4. “Better Make Room” for Government (Case 43): Government-funded campaigns can stimulate ideas but stifle opposition. In what ways are public voices encouraged and protected from being drowned out by powerful voices like elected officials and their sponsors?
III. Telling the Truth in Organizational Settings (Ch. 11, 270)
A. The PR professional’s role as “liaison” between internal and external audiences presents special challenges to truthfulness.
B. PR professionals shaping information may lead to ‘stage managing’ the truth, since they are in charge of communicating a message in corporate settings where the organization’s point of view is represented.
C. It may be much easier to tell positive news than negative news. Enthusiasm can lead to overstatement and hyperbole.
D. In organizational settings, truth is often negotiated and will contain components of several opinions.
E. Cases in this chapter challenge you to explore the ethical demands of truthtelling within the organizational setting. Is polishing and shaping an image deceptive?
1. Private Issues and Public Apologies (Case 44): An examination of Tiger Woods public apology following a very private issue of cheating on his wife. Tiger’s use of a press conference and public apology days after the scandal broke in the media warrants a discussion about truthtelling. This case is analyzed from Wood’s perspective as a husband and a commercial spokesperson. Why did his story garner so much public attention and media coverage? What are he and his PR team to do?
2. #AskSeaWorld Faces Tides of Protest (Case 45): Sea World deals with protests following the release of the 2013 documentary “Blackfish.” A web and social media campaign fails to help. What are some ethical boundaries when defending an organization accused of mistreating employees, resources, or even animals or wildlife?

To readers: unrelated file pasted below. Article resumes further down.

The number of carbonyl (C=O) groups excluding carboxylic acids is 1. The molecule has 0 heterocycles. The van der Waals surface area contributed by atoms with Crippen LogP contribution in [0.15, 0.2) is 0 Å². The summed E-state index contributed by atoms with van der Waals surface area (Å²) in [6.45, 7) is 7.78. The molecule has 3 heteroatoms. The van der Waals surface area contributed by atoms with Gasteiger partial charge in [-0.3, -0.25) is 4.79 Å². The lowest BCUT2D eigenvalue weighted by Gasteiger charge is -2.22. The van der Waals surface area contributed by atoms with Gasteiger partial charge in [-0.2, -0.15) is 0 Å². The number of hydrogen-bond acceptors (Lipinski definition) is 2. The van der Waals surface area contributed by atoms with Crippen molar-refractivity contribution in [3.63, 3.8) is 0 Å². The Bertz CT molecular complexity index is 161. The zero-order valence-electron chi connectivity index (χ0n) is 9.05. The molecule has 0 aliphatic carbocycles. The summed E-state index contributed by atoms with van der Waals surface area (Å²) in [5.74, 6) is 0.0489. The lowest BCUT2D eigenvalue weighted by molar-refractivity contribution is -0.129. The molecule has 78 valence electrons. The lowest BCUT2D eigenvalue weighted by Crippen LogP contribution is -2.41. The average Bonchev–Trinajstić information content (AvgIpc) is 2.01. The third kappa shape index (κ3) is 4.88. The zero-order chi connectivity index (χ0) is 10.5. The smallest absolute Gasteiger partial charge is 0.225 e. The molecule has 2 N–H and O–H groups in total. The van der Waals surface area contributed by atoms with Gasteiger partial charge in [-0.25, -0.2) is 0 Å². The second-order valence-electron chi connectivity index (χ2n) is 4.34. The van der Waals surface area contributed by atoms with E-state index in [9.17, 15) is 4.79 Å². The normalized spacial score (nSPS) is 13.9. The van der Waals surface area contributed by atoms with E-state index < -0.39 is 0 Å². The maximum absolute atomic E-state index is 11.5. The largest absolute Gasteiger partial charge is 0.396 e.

3. A Healthy Drink? (Case 46): Examines Coca-Cola’s decision and eventual disclosure to fund academic research and medical/fitness programs to help counter obesity. How can a corporation best demonstrate its true motives in charitable and donor activities?
4. Reporting Recovery (Case 47): The American Red Cross comes under fire for “broken promises” in funding the Haiti earthquake recovery effort. How can an organization admit its shortcomings without losing public trust?
5. Posting #[email protected] (Case 48): When celebrities are sending out Tweets, one might ask: Who is really behind the post? Many celebrities are now using ghost writers for their Twitter accounts. How has the virtue of friendship been impacted by social media?
IV. Conflicting Loyalties (Ch. 12, 288)
A. PR practitioners are challenged to find ethical ways to balance strong personal values and loyalties with the values and interests of their various organizations.
B. Ethical challenges arise out of the conflicting roles, responsibilities, and duties that PR professionals face every day on the job.
1. They are expected to be advocates: partisan, yet equitable.
2. They are expected to represent the organization, yet serve as a liaison to the public.
C. Albert J. Sullivan described the conflict of interests that PR professionals face as one between “partisan values” and “mutual values.” A commitment to partisan values may result in the application of utilitarian ethics.